Garcetti is also proposing the $1 billion budget to spend on getting people off the streets, building housing and cleaning up squalid encampments that have spread into nearly neighborhood in the city.
The blueprint for record-level spending comes as City Hall faces widening criticism for its inability to restrain the growth of homelessness, even though the city continues to spend an ever-larger share of its budget on programs aimed at unhoused people.
The city would also fund a one-year pilot project to dispatch a mental health professional – rather than a police officer- to non-violent crises among homeless people, focusing on hard hit areas like Hollywood.
The blueprint for record-level spending comes as City Hall faces widening criticism for its inability to restrain the growth of homelessness
Garcetti later told LAist that the guaranteed basic income scheme is to help struggling families ‘actualize’ their dreams.
‘For families who can’t think past the next bill, the next shift or the next health problem that they have, we can give them the space to not only dream of a better life, but to actualize it,’ Garcetti said.
Each LA council would have a share of the $24 million fund based on their poverty rate.
Garcetti added in his video address: ‘This pandemic has shined a light on the consequences of being poor in America but also pointed towards what happens when the federal government provides cash assistance to poor Americans.’
When Garcetti took office in 2013, the city was spending about $10 million treating homelessness. In his annual speech to City Council, he said he would propose spending $955 million for the year that begins July 1, funded partly by federal dollars.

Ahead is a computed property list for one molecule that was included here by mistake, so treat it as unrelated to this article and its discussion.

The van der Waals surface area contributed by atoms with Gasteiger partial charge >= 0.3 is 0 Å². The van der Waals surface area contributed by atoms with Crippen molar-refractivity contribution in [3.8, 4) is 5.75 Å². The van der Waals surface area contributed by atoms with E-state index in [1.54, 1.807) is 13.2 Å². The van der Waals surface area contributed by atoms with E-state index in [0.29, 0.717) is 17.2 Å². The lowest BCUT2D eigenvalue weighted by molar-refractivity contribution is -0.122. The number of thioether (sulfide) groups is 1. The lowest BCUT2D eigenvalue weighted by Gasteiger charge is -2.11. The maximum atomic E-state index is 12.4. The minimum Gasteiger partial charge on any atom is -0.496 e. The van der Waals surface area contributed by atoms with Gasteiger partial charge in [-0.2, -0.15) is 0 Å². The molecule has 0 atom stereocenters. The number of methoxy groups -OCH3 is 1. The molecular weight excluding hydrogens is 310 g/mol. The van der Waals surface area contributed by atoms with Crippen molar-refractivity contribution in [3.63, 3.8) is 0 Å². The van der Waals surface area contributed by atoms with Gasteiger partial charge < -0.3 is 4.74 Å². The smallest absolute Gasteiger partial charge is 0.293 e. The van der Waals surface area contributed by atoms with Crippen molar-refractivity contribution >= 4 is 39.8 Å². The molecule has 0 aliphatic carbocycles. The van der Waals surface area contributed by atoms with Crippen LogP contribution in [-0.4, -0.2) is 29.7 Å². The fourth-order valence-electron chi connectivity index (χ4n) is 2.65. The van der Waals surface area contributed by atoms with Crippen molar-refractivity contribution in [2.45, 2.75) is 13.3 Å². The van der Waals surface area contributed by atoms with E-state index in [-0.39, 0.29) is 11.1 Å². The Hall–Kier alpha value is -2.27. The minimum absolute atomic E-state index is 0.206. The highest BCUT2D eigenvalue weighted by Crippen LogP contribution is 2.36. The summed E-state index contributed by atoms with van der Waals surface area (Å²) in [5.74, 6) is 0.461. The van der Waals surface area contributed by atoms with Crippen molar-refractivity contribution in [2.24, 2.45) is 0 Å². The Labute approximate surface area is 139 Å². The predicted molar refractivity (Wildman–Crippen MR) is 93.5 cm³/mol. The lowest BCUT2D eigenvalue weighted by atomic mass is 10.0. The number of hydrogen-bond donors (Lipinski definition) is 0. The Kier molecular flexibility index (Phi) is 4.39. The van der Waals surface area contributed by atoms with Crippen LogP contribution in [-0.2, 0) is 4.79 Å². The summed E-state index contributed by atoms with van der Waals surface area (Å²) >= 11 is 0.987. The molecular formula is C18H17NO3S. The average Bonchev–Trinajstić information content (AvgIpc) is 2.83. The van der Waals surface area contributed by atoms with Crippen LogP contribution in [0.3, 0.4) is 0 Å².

In the same time, the number of city-funded homeless outreach workers has grown by 1,000 per cent – from 11 to more than 120.
But while it was once largely confined to the notorious Skid Row neighborhood in downtown, rows of tents, cardboard shelters, battered RVs and makeshift plywood structures are now familiar sights throughout the nation’s second most populous city
‘We know the key to ending homelessness is homes. Let’s rent them. Let’s buy them. Let’s build them brand new,’ the mayor said.
Like many big cities, LA has struggled for decades to manage a homeless population. But while it was once largely confined to the notorious Skid Row neighborhood in downtown, rows of tents, cardboard shelters, battered RVs and makeshift plywood structures are now familiar sights throughout the nation’s second most populous city.
The drive down famous Sunset Boulevard is dotted with encampments small and large, often surrounded by heaps of trash, castoff furniture and discarded clothing.